What Do Horseback Riders Need To Know?
The Horse’s Training Tree Turns 100; Celebrated with Publication of a Training Tree for Riders
First published in the 1912 Heeresdienstvorschrift (or HDV), the German military guide by General von Redwitz and Colonel von Heydebreck, the Training Tree is best know in dressage circles, but was designed for use with all horses regardless of specialty. The tree acts as a guide for trainers as they work through various levels of performance. “If the horse is not rhythmic, forward, straight, and softly accepting the rider’s communication through the bit, his training cannot be considered correct no matter what movements he can execute.”
The fact that the training tree has stood the test of time and is still in use 100 years later is testament to it’s importance. Now ARIA certified riding instructor Amanda Berges (Dempsey) has written Training Tree for Riders with the goal of providing a similar guide for progression in riding ability. The ultimate goal of training riders for any discipline, English or Western, is to enable them to perform with complete relaxation, suppleness, and flexibility. If a rider is not balanced, supple, fully aware of the movement of the horse and able to respond appropriately, their training cannot be considered correct no matter the performance.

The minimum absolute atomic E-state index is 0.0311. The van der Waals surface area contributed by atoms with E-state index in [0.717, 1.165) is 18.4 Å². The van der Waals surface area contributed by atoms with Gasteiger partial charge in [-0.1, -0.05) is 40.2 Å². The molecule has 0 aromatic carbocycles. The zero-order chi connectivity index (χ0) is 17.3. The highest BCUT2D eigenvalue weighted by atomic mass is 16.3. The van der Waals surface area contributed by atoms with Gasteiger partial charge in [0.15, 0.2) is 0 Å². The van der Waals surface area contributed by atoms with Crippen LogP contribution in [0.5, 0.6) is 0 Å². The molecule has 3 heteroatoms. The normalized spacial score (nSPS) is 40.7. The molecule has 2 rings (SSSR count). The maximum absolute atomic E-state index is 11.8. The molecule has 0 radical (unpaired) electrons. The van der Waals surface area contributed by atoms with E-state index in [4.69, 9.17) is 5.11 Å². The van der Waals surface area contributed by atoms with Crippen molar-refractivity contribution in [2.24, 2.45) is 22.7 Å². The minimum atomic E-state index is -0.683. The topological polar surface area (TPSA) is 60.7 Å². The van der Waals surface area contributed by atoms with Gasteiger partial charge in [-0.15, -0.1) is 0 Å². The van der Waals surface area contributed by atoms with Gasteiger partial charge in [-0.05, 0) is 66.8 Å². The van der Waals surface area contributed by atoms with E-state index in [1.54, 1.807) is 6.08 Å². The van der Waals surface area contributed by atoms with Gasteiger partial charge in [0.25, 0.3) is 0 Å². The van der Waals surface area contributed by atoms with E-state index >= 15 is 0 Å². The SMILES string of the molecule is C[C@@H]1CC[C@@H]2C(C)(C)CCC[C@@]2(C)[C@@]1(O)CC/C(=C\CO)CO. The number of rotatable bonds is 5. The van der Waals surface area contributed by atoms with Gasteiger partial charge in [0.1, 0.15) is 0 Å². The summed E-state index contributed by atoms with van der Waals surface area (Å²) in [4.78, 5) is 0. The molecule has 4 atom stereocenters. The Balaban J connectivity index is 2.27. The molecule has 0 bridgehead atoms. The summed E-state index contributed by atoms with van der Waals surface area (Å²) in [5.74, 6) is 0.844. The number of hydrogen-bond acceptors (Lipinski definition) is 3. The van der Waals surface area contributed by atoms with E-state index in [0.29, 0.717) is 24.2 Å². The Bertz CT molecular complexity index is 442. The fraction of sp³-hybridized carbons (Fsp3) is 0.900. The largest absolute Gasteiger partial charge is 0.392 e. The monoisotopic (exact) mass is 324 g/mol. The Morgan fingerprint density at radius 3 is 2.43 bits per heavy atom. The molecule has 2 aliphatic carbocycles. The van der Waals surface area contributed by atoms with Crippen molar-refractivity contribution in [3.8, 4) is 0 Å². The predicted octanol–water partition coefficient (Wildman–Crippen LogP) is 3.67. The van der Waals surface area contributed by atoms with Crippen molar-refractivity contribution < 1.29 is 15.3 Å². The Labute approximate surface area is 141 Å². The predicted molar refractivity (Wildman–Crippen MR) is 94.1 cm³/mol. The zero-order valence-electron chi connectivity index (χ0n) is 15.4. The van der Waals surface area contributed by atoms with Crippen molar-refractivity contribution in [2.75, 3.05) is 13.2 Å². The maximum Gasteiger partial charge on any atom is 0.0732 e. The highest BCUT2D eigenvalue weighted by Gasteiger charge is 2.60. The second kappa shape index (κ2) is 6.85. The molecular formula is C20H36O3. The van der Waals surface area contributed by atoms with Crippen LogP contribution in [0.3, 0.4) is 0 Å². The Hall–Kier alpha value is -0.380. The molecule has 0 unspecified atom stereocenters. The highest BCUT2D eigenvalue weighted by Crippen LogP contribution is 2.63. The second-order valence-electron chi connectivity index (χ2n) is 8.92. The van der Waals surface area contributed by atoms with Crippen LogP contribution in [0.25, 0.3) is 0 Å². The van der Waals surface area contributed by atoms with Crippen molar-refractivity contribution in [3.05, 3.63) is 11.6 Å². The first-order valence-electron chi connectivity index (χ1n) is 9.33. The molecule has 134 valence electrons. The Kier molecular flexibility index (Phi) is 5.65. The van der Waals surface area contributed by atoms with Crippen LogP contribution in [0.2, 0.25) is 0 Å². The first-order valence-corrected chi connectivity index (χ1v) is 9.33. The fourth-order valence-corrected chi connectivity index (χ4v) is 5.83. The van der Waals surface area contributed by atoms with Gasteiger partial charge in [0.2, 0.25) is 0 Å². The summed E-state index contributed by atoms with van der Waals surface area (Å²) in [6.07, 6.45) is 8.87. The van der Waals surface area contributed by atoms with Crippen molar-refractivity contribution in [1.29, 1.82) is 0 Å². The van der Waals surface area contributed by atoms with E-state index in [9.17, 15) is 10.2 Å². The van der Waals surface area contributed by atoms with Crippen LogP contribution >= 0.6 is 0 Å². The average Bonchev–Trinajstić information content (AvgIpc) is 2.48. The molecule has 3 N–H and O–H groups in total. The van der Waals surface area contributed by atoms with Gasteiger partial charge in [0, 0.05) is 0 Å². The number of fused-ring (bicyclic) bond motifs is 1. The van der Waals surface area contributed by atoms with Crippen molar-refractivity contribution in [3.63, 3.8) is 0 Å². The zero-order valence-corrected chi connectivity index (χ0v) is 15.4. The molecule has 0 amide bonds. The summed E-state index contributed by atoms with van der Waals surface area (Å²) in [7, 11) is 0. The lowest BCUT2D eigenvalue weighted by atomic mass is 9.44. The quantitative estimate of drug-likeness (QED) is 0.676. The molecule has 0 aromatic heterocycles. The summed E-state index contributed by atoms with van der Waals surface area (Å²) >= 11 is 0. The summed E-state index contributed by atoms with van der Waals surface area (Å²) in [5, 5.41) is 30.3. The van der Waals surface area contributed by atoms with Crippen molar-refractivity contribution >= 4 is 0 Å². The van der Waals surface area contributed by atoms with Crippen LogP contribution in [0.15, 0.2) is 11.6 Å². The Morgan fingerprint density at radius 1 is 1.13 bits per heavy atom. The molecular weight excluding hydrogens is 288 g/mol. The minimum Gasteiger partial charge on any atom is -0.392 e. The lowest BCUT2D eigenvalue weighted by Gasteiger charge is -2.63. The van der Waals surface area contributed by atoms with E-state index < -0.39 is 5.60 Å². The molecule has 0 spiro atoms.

The goal of the rider’s Training Tree is to produce the kind of horse and rider team that is universally accepted as being beautiful to see: graceful, fluid, balanced, and performing tasks with lightness and ease. Most instruction focuses on tasks. The rider training tree focuses on the qualities of relaxation, balance, rhythm, fitness, suppleness, feel and finally influence (ability to influence the horse at any gait and during any movement). These qualities form a solid basis for all equestrian disciplines. “But don’t be fooled,” writes Berges, [the training tree] “is of utmost importance for the advanced student as well. Horses and riders can give the illusion of being trained to a fairly advanced level, when in reality important components are missing or insufficient.” The solution is to go back to whatever step was missed in that individual’s education. The Training Tree helps to define that step.
Whether you are a rider seeking to improve your skills or an instructor looking for ways to help your students improve their riding, the philosophy and exercises in the Training Tree for Riders by Amanda Bergeswill help you to develop (yourself or your students) into the kind of rider who makes it look easy! What do riders need to know? What pre-requisites need to be in place in order for them to learn it? How can these skills be most effectively taught and confirmed? This book provides the answers! It will be released by Alpine Publications in May 2012 and available at booksellers or direct from the publisher at http://www.alpinepub.com/horse_books.html.